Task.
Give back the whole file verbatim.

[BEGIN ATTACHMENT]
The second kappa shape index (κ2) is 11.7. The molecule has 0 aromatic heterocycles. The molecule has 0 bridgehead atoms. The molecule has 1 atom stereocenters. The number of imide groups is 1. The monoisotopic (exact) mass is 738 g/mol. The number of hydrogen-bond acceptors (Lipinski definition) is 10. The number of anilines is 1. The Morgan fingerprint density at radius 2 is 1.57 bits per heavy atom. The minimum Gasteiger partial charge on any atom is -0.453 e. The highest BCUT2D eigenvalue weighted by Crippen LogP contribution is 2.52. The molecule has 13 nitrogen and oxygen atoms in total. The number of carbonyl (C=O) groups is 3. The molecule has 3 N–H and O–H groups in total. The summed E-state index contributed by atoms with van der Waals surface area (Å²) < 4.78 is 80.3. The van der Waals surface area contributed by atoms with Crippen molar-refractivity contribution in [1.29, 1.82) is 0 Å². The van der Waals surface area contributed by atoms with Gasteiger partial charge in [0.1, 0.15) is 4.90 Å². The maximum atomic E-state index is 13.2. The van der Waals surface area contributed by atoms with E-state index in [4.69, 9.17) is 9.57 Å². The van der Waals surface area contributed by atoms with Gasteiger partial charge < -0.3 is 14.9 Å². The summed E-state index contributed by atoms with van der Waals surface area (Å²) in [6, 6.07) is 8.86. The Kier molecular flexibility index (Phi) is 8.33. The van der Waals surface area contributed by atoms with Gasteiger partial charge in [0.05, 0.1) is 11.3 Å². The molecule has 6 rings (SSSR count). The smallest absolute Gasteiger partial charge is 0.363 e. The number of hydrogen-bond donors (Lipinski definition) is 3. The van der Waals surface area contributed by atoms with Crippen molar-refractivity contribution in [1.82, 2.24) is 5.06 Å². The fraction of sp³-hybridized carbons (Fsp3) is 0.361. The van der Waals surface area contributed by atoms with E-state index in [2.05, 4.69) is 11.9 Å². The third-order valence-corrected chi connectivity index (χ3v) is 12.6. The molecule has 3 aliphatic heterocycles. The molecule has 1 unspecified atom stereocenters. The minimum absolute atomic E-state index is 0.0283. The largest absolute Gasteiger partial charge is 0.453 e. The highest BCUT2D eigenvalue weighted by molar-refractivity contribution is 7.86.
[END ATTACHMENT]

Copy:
The second kappa shape index (κ2) is 11.7. The molecule has 0 aromatic heterocycles. The molecule has 0 bridgehead atoms. The molecule has 1 atom stereocenters. The number of imide groups is 1. The monoisotopic (exact) mass is 738 g/mol. The number of hydrogen-bond acceptors (Lipinski definition) is 10. The number of anilines is 1. The Morgan fingerprint density at radius 2 is 1.57 bits per heavy atom. The minimum Gasteiger partial charge on any atom is -0.453 e. The highest BCUT2D eigenvalue weighted by Crippen LogP contribution is 2.52. The molecule has 13 nitrogen and oxygen atoms in total. The number of carbonyl (C=O) groups is 3. The molecule has 3 N–H and O–H groups in total. The summed E-state index contributed by atoms with van der Waals surface area (Å²) < 4.78 is 80.3. The van der Waals surface area contributed by atoms with Crippen molar-refractivity contribution in [1.29, 1.82) is 0 Å². The van der Waals surface area contributed by atoms with Gasteiger partial charge in [0.1, 0.15) is 4.90 Å². The maximum atomic E-state index is 13.2. The van der Waals surface area contributed by atoms with E-state index in [4.69, 9.17) is 9.57 Å². The van der Waals surface area contributed by atoms with Gasteiger partial charge < -0.3 is 14.9 Å². The summed E-state index contributed by atoms with van der Waals surface area (Å²) in [6, 6.07) is 8.86. The Kier molecular flexibility index (Phi) is 8.33. The van der Waals surface area contributed by atoms with Gasteiger partial charge in [0.05, 0.1) is 11.3 Å². The molecule has 6 rings (SSSR count). The smallest absolute Gasteiger partial charge is 0.363 e. The number of hydrogen-bond donors (Lipinski definition) is 3. The van der Waals surface area contributed by atoms with Crippen molar-refractivity contribution in [1.82, 2.24) is 5.06 Å². The fraction of sp³-hybridized carbons (Fsp3) is 0.361. The van der Waals surface area contributed by atoms with E-state index in [2.05, 4.69) is 11.9 Å². The third-order valence-corrected chi connectivity index (χ3v) is 12.6. The molecule has 3 aliphatic heterocycles. The molecule has 1 unspecified atom stereocenters. The minimum absolute atomic E-state index is 0.0283. The largest absolute Gasteiger partial charge is 0.453 e. The highest BCUT2D eigenvalue weighted by molar-refractivity contribution is 7.86.